Part 5 Continued from Broken Urban Legends
My oldest cousin was engaged. She had been at college the whole time I was in San Antonio. I don’t remember ever meeting Sally, not even during the summer or holidays.
But now Sally was engaged. The house was crowded, extra family and guests. I don’t think I had ever been to a wedding, but I had vague ideas of what it would be like. There would be cake and lots of people. Sally needed a flower girl, who would she choose?
Early on the day of the wedding, a relative ushered my sisters and I to the church nursery. There were two rooms, as usual my sisters and I were separated.
“You can watch the ceremony on the TV.” The worker turned on the screen. I watched for a few moments, seeing my cousin walk the aisle. I turned away from the screen, ignoring the rest of the service.
“Don’t you want to watch it?” She asked me several times. I really didn’t need to, she kept a running commentary going.
After the ceremony, a relative picked us up. Now we had to sit an hour as the family took pictures. There we sat, on the front row, silently watching a family take wedding photos.
Sitting an hour at church was not a problem. That was what my life consisted of: sitting. For hours. Occasionally allowed to watch a movie. But more than often, I sat for hours, reading the same books.
Third grade was my favorite school year. I was allowed to read chapter books, so I devoured the Magic Tree House series. Learning about the past was fascinating. For the first time I heard of the Titanic, Indians, and the American Civil War. I reread each book, longing to live in a different place and time.
Our class took a trip to the IMAX and watched a film on the Lewis and Clark Expedition. There were unexplored lands? And people who spoke different languages? My couch had never seemed smaller, my life less stifling.
My aunt was determined to give me away. At least once a week she told me I was moving away, that I was too terrible to live with her anymore. My uncle worked a late shift, each night my aunt woke me up and we drove to pick him up from the airbase. I wasn’t allowed alone at all, my aunt constantly reminded me that I was untrustworthy.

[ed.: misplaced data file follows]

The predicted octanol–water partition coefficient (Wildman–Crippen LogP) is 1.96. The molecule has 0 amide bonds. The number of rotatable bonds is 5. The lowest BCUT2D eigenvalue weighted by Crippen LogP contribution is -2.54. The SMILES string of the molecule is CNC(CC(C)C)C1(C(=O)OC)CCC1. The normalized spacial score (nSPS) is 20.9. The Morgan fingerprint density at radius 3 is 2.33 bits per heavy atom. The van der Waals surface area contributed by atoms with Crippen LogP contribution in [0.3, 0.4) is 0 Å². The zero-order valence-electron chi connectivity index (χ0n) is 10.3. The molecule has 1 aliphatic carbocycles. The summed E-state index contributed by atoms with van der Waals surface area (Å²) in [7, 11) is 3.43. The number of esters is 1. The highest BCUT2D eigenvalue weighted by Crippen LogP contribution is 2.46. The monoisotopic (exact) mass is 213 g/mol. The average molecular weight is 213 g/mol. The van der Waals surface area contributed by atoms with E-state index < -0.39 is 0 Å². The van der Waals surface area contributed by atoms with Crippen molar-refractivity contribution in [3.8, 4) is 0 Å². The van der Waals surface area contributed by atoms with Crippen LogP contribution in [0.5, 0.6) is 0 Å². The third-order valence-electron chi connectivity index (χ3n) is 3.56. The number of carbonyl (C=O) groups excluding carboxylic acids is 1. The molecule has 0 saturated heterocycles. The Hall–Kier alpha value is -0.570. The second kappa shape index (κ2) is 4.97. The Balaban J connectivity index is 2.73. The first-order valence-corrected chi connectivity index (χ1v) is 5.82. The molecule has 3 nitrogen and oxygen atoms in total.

We visited my cousin and her new home. It was my first trip away from San Antonio, the first taste of traveling family stress. I vividly remember my cousin, Sally saying to me, “Don’t think you can get anything by me, your aunt told me all about your evil plans.”
It was crushing. No one would ever trust me, my aunt constantly warned anyone who liked me that I was a terrible child.
Sally was just as cruel as my aunt, constantly vigilant in keeping me from speaking or playing with my sisters. She teased me relentlessly, making fun of the way I walked, how I spoke, my hair. My aunt had never attacked me like this before, but when she was with Sally, they tag teamed, nitpicking at my every move.
There was no time to ever deal with me. To check that my clothes looked nice, or my teeth brushed. My aunt hated my hair, especially that I could not learn to pull the loose strands into a ponytail. After fussing for months, she took me to a barber shop.
“Cut it all off, just shave it.” My aunt ordered the stylist. The poor stylist was horrified, protesting in a strong Spanish accent.
That’s the first time I remember being completely zoned. I did not want to cry but I hated my aunt. Everyone teased me already, how badly would my life be without any hair?